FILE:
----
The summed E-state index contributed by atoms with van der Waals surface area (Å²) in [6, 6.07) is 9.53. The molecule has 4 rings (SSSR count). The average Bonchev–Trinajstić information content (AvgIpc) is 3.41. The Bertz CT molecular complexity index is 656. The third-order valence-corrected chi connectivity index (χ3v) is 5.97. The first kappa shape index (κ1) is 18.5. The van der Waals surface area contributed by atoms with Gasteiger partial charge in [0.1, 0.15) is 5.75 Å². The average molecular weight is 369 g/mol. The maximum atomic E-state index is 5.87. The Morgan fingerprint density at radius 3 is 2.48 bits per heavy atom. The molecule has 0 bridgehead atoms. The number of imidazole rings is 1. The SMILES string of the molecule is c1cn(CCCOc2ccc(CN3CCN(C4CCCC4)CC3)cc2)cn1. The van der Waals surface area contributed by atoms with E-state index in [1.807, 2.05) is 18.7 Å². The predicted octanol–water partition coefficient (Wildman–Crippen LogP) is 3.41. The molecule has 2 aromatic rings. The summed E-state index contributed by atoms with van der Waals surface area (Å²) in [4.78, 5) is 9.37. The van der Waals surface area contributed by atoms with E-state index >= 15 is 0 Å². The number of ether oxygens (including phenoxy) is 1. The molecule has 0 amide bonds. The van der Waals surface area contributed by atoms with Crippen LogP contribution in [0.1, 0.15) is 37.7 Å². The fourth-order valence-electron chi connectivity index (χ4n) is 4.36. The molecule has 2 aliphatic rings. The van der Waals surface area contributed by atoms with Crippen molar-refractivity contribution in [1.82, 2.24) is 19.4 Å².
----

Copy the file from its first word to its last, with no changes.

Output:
The summed E-state index contributed by atoms with van der Waals surface area (Å²) in [6, 6.07) is 9.53. The molecule has 4 rings (SSSR count). The average Bonchev–Trinajstić information content (AvgIpc) is 3.41. The Bertz CT molecular complexity index is 656. The third-order valence-corrected chi connectivity index (χ3v) is 5.97. The first kappa shape index (κ1) is 18.5. The van der Waals surface area contributed by atoms with Gasteiger partial charge in [0.1, 0.15) is 5.75 Å². The average molecular weight is 369 g/mol. The maximum atomic E-state index is 5.87. The Morgan fingerprint density at radius 3 is 2.48 bits per heavy atom. The molecule has 0 bridgehead atoms. The number of imidazole rings is 1. The SMILES string of the molecule is c1cn(CCCOc2ccc(CN3CCN(C4CCCC4)CC3)cc2)cn1. The van der Waals surface area contributed by atoms with E-state index in [1.807, 2.05) is 18.7 Å². The predicted octanol–water partition coefficient (Wildman–Crippen LogP) is 3.41. The molecule has 2 aromatic rings. The summed E-state index contributed by atoms with van der Waals surface area (Å²) in [4.78, 5) is 9.37. The van der Waals surface area contributed by atoms with E-state index >= 15 is 0 Å². The number of ether oxygens (including phenoxy) is 1. The molecule has 0 amide bonds. The van der Waals surface area contributed by atoms with Crippen LogP contribution in [0.1, 0.15) is 37.7 Å². The fourth-order valence-electron chi connectivity index (χ4n) is 4.36. The molecule has 2 aliphatic rings. The van der Waals surface area contributed by atoms with Crippen molar-refractivity contribution in [1.82, 2.24) is 19.4 Å².